Bob Abdo is Executive Vice President, past Chair of Estate Planning Department, past Chair of Lommen Abdo's Business Law Group. He brings a wide variety of background and experience giving him a practical and substantive perspective to advise clients. He acts as general outside counsel to a variety of businesses. Bob represents start-up, emerging and growing private and publicly held businesses. He provides legal, transactional, estate and family planning, business strategy and long term planning counseling and advice to varied businesses, organizations and individuals. His practice consists of entertainment, securities, real estate, estate planning and business and corporate law matters, including entity formation and related agreements, private and public offerings, mergers and acquisitions, employment, deferred compensation plans, Collateral and Endorsement Split Dollar Insurance Agreements, 457(f) Plans, contracts, venture and other financing. Bob has long been rated AV (the highest rating) by his peers as published in Martindale-Hubbell and is listed in the Martindale-Hubbell Bar Register of Preeminent Lawyers. He was named a "Leading American Attorney" in the categories of Small & Privately Held Business Law, Mergers & Acquisition Law and Security & Venture Finance Law. He has also long been included on the Minnesota Super Lawyers® list in the categories of Small & Privately Held Business Law, General Business and Business/Corporate. He has been chosen as The Best Lawyers in America, 19th edition, for Entertainment Law - Music. He is involved in community affairs including as former trustee and six term mayor of the City of Minnetonka Beach, President of the Minneapolis Athletic Club and President of Lafayette Club. He has been a member and/or chair of many community and private committees, commissions and boards. He was a First Lieutenant, USAR and Chief Finance Officer and Assistant Personnel Officer of the 5501 U.S. Army Hospital unit.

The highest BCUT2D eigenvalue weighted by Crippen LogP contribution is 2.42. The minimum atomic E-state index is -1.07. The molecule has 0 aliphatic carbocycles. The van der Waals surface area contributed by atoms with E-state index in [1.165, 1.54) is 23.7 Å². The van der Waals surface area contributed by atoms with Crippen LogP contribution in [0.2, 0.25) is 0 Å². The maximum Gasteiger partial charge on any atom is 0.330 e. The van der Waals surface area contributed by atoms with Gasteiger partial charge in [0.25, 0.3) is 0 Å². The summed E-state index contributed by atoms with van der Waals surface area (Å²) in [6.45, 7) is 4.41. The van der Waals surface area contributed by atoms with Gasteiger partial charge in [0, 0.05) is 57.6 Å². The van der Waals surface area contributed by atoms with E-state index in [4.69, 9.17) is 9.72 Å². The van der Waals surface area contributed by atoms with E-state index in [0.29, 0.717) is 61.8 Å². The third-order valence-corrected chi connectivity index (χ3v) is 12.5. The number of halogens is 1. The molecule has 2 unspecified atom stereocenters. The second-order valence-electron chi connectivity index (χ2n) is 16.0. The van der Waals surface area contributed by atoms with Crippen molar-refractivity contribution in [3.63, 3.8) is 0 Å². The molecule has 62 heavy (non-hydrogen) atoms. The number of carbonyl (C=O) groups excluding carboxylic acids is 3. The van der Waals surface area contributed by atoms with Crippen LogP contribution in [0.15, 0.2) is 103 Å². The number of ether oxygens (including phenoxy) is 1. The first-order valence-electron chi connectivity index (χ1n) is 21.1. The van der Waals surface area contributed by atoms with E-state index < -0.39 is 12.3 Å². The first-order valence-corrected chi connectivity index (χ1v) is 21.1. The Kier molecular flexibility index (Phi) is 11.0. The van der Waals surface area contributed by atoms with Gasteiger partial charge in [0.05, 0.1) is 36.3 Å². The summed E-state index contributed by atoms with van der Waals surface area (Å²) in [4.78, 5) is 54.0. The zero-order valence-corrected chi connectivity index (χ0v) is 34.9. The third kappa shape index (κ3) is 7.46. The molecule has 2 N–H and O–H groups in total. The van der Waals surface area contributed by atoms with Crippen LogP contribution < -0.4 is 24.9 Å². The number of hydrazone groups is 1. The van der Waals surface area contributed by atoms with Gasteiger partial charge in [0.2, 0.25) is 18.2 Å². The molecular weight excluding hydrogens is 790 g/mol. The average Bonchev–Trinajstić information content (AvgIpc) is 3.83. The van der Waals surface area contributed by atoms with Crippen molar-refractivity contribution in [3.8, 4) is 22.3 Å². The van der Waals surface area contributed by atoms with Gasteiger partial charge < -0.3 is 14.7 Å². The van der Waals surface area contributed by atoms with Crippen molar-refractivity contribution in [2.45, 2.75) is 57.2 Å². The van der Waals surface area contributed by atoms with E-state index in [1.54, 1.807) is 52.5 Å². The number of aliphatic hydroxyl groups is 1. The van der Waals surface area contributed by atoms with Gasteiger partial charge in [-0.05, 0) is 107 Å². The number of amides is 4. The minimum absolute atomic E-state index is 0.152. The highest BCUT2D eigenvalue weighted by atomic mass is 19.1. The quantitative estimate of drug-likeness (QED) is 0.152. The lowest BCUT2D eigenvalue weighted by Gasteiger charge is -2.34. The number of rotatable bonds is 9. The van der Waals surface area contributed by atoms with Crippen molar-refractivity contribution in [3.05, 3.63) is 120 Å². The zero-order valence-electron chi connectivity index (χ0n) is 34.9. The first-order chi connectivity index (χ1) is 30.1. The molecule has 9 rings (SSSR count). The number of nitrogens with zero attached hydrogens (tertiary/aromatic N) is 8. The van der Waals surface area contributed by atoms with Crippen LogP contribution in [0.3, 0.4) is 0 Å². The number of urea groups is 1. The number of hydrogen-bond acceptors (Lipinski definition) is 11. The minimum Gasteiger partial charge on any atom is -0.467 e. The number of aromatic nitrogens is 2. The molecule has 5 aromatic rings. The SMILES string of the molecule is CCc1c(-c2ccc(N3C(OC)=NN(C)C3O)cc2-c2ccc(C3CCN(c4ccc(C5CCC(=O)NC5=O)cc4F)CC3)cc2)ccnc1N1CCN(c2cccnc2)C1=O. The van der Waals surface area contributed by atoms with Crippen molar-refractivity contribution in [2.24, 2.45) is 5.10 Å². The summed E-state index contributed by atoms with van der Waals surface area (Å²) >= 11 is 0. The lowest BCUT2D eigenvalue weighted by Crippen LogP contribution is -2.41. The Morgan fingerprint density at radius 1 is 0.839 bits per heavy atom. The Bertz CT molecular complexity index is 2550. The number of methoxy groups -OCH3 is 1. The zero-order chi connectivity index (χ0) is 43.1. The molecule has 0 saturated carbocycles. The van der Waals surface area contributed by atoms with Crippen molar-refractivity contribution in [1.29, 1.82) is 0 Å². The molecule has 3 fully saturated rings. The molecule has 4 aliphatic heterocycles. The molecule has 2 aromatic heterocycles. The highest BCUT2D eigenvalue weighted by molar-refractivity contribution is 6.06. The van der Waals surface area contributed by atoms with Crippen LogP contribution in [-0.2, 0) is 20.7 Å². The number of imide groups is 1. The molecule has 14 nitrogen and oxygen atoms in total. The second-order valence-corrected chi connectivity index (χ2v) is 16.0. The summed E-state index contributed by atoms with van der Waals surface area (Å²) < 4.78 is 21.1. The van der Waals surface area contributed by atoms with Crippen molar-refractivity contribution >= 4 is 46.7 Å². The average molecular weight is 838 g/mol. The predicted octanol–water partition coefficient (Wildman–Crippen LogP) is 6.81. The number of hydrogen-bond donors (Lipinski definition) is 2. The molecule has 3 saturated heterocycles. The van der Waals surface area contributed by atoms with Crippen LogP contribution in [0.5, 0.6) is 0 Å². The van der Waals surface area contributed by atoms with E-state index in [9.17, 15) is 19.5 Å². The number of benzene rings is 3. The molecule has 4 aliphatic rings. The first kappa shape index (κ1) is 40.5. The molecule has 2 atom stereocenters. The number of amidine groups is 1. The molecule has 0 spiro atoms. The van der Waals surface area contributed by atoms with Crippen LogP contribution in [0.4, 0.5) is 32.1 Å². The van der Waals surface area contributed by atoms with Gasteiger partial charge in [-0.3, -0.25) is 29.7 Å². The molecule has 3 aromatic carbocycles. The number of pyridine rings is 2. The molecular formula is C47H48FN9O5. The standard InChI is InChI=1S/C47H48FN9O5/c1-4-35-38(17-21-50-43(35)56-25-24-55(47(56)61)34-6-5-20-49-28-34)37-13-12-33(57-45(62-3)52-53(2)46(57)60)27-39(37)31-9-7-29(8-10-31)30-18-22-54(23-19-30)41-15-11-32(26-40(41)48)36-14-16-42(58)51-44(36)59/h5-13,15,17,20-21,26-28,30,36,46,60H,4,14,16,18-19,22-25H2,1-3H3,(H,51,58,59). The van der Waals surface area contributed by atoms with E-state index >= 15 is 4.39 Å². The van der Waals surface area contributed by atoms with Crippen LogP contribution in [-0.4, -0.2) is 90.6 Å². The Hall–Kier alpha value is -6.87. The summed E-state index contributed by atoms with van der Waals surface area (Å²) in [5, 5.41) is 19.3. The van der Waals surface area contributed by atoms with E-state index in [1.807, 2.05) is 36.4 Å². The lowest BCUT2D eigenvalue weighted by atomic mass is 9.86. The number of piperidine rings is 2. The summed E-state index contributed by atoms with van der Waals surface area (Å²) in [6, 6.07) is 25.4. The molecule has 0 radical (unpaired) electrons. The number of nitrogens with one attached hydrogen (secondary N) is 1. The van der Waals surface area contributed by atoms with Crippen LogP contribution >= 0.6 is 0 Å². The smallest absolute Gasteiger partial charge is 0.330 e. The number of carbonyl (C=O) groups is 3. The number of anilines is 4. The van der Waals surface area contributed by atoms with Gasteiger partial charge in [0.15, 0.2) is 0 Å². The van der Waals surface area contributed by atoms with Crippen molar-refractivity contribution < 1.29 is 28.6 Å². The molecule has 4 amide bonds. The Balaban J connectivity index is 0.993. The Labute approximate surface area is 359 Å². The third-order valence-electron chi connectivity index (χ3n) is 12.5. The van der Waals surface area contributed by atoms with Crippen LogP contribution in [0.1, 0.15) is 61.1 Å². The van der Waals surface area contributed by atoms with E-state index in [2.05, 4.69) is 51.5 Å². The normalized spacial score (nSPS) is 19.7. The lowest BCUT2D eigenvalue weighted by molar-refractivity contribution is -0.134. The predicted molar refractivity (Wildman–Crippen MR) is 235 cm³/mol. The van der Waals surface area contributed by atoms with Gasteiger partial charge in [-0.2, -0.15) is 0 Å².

Edina State Bank v. Mr. Steak, Inc., et al., 487 F2d 640 (10th Cir 1974), Cert Denied 419 US 883, 95 S Ct 150, 42 L Ed 2d 123 — § 8-204 of the Uniform Commercial Code that a restriction on transfer imposed by the issuer is ineffective unless conspicuously noted on the security, except against a person with actual knowledge of the restriction.The absence of a requirement for a notation of the restriction in the federal statute does not overrides § 8-204 under the doctrine of preemption of the Securities Act of 1933.